Series: Iran Advisory Group
There is a humorous story that some Iranians tell each other when they talk about elections. They say an American, a Japanese and an Iranian were engaged in a heated discussion about elections in their own respective countries. Each boasted about the speed of counting the votes and announcing the election results in his country. The American said, we use such an advanced technology in the electoral process that, forty-eight hours after the polls close, we can announce the results. The Japanese responded, we have an even more cutting-edge technology and people would know who has won and who has lost only 8 hours after the polls close. The Iranian said, what you say is nothing. We have made such great leaps in this field that we require neither forty-eight hours nor 8 hours after the polls close to announce the results. Even forty-eight hours before the election, we already know the results and who has won and who has lost.
Humorous stories of this sort have been circulating in Iran throughout the life of the Islamic Republic in the last three decades. Nonetheless, it is interesting to know that according to official statistics, on average 65 percent of people have participated in presidential elections and 60 percent in parliamentary elections during the last three decades.
Even if all these numbers are fabricated, one of the most pressing questions about the future parliament is whether the people who tell these stories will also crowd the polls to vote in the same numbers as the past. And if they do not participate, will the government still announce a high voter turnout? In other words, will the announcement of results follow the same pattern that has been the norm in the last three decades, or will it resort to the tactic which triggered widespread protests after the 2009 presidential election? Apart from the important topic of the voter turnout, will the approaching election encounter serious challenges with respect to competition? Have the members of Parliament, as the humorous story has it, have been selected in advance and is the existing competition just an electoral show?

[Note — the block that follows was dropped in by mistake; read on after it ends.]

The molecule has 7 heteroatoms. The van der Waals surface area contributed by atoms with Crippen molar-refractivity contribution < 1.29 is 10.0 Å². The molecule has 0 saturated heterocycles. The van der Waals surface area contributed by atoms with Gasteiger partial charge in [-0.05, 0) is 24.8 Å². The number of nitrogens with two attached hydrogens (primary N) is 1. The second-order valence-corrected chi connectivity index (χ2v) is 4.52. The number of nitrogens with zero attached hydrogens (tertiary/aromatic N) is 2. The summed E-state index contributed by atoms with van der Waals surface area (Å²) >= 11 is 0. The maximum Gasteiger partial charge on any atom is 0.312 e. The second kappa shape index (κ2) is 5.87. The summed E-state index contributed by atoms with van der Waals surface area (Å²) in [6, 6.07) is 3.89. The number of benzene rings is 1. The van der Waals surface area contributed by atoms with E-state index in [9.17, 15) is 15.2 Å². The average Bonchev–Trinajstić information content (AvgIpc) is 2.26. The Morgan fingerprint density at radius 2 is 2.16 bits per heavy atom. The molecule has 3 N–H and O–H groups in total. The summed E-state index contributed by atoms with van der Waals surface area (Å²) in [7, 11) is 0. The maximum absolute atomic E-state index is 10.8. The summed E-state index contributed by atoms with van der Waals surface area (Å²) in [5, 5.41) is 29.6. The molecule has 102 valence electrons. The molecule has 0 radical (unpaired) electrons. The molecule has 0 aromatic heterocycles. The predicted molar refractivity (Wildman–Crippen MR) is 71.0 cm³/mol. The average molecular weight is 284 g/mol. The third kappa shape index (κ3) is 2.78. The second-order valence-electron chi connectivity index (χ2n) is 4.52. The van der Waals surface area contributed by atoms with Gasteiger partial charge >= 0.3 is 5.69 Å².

Whatever the answer, the truth is that Iran’s parliamentary election in March of this year has assumed a significance that is unparalleled in the history of the Islamic republic. Even Iran`s Supreme Leader some time ago warned about the occurrence of probable security challenges in this election. Iran’s Intelligence Minister has also suggested that this election is the most crucial election in the lifetime of the Islamic Republic. All this exists if we do not take into account the deteriorating condition of the political system in the face of foreign pressures and threats and the turbulent situation of national economy. In any case, all signs point to the special circumstances of this election and the anxieties that it has caused for the system. I will try to shed light on the reasons and magnitude of these anxieties from the two perspectives of participation and competition. In addition, in light of examining these challenges, I want to look briefly at the future developments of Iran’s political stage in the wake of this election.
Dr. Hosein Ghazian is a visiting scholar at Syracuse University. A member of the Iran Sociology Association, Dr. Ghazian’s research interests in public sociology focus on culture, gender, and politics. He is one of Iran’s most prominent sociologists and his articles on Iranian intellectuals and on gender issues have been the subject of much debate in Iranian society.